Now that looks more like an egg cup! I love the texture from all those hammer blows but I need to smooth them out. Next new technique is planishing! A planishing hammer has a flat face and again, working in a circular motion from the centre of the base, these light taps of the hammer gently smooths the silver, each one overlapping the one before.
I now need to decide on the base, finish smoothing and polishing the silver and it'll be finished! More next week!
And so we come to November! You lucky November babies have two stunners as your birthstones and this week it's the turn of........Topaz!
The most common colours of natural, untreated Topaz are pale yellow, brown and grey as well as pastel shades of green and pink. As these are pale, most Topaz are treated through irradiation and/or heat to produce those vivid colours we know and love! The most popular are the three stunning blues ~ a deep blue is known as "London Blue"; a highly saturated medium blue is known as "Swiss Blue"; and a bright light blue is called "Sky Blue"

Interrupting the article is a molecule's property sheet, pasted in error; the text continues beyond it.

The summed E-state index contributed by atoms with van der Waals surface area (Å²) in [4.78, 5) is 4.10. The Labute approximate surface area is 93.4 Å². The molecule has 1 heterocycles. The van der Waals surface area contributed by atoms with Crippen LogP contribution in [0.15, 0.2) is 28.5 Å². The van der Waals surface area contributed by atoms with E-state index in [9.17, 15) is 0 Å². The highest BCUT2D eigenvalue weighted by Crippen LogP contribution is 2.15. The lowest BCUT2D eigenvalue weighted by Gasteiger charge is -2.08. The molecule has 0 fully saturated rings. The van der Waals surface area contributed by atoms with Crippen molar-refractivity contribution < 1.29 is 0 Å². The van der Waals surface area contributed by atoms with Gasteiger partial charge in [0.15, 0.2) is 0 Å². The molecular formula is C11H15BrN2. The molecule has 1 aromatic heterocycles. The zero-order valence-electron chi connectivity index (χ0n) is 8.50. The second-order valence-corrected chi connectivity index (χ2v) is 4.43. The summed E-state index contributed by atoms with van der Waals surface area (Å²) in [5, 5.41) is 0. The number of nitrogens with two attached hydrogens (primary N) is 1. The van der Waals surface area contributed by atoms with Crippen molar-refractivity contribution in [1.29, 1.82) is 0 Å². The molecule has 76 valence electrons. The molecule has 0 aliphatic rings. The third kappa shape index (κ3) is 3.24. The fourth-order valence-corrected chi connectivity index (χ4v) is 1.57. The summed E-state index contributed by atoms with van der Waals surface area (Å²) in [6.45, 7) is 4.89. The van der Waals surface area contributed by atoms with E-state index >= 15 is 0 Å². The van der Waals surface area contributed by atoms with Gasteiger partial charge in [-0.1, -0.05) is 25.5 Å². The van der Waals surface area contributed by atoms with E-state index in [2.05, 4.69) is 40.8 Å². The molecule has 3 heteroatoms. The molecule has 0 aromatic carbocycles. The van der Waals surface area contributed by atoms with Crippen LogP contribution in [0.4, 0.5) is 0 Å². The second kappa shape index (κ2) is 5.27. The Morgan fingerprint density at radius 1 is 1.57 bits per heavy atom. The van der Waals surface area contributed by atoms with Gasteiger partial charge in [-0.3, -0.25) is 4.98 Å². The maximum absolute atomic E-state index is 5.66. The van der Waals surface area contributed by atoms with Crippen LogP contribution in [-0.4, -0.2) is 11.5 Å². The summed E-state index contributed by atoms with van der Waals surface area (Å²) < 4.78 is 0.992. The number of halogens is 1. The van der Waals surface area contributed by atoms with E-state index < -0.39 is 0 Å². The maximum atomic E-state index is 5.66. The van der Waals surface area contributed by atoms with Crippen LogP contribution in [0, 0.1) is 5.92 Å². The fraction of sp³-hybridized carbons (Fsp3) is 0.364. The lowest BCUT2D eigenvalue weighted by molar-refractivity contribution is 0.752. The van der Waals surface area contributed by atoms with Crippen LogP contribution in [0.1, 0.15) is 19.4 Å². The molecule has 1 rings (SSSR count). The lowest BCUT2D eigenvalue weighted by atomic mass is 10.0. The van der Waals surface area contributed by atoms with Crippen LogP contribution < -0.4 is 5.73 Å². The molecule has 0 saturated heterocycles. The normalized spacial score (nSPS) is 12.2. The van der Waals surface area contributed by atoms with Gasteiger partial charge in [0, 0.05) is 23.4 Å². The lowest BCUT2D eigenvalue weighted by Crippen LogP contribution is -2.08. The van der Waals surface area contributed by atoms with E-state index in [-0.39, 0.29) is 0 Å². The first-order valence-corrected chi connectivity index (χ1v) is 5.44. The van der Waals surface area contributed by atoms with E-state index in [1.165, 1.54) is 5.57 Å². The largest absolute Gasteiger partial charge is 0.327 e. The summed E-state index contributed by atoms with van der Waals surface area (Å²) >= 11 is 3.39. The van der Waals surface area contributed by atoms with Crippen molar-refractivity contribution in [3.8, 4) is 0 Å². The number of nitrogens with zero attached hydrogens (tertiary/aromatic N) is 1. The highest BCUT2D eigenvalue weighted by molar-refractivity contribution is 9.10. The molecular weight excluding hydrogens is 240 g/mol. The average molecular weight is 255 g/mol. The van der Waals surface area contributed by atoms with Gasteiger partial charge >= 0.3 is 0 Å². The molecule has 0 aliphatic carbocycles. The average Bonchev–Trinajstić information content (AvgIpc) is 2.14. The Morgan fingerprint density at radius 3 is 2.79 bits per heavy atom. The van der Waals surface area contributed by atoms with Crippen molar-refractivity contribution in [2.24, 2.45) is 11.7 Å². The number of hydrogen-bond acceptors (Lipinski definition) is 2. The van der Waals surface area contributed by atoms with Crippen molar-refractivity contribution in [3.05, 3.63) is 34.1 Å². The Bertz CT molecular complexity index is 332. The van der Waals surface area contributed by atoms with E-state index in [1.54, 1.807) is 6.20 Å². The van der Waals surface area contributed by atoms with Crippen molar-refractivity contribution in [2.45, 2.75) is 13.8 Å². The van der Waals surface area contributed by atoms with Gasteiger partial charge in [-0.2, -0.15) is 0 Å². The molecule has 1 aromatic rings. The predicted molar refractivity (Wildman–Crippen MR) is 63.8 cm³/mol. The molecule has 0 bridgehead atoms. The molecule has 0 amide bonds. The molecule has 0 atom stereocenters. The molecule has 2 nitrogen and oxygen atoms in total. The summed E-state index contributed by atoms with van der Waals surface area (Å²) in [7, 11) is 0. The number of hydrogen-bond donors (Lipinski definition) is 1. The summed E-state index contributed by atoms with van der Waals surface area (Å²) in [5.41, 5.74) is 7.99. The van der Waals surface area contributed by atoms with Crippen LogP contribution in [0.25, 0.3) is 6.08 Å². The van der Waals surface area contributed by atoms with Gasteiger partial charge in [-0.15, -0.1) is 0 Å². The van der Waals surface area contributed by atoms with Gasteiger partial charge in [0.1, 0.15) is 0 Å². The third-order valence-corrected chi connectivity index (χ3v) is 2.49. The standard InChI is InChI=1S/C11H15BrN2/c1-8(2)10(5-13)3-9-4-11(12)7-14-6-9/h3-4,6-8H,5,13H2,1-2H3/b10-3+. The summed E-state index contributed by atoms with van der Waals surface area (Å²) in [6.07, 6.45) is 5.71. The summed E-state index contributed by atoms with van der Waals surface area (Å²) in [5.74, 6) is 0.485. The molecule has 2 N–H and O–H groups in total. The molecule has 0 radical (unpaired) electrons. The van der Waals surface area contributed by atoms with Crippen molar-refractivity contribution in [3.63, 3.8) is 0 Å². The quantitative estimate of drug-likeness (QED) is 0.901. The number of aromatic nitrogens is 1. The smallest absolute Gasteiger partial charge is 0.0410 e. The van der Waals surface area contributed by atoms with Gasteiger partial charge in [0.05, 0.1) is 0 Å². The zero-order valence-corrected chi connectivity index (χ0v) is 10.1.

Imperial Topaz, with its distinct peach, pink, orange or champagne hues, is the rarest topaz variety. It is mined in the Ouro Preto mines of Minas Gerais, Brazil and deposits were also found in the Urual Mountains in Russia. In fact Imperial Topaz was named in honour of the Russian Tsars of the 17th Century who prized its luxurious golden-sherry hues. Today Imperial Topaz is classified as a very rare gem!
It was discovered over 2500 years ago and has more folklore and legend surrounding it than any other gem. It is said to attract love and fortune, protect against enemies an is even thought to aid with willpower to lose weight when worn with moonstone!
The Greeks believed Topaz gave them strength, relieved insomnia and restored sanity ~ sounds perfect for today's hectic lifestyle! They also thought it had supernatural powers and could make it's wearer invisible
Topaz became a talisman of power in Ancient Egypt, protecting it's owner from harm. The Egyptians thought it received its colour from Ra, the Sun God.
Topaz is a great gem to wear in jewellery as it's strong and durable. It's also pleochroic, a fabulous term that describes the different colours you can see in a gemstone as it's moved in the light eg red topaz can show reds, pinks and even yellows. Get in touch if you would love to add Topaz to your jewellery collection!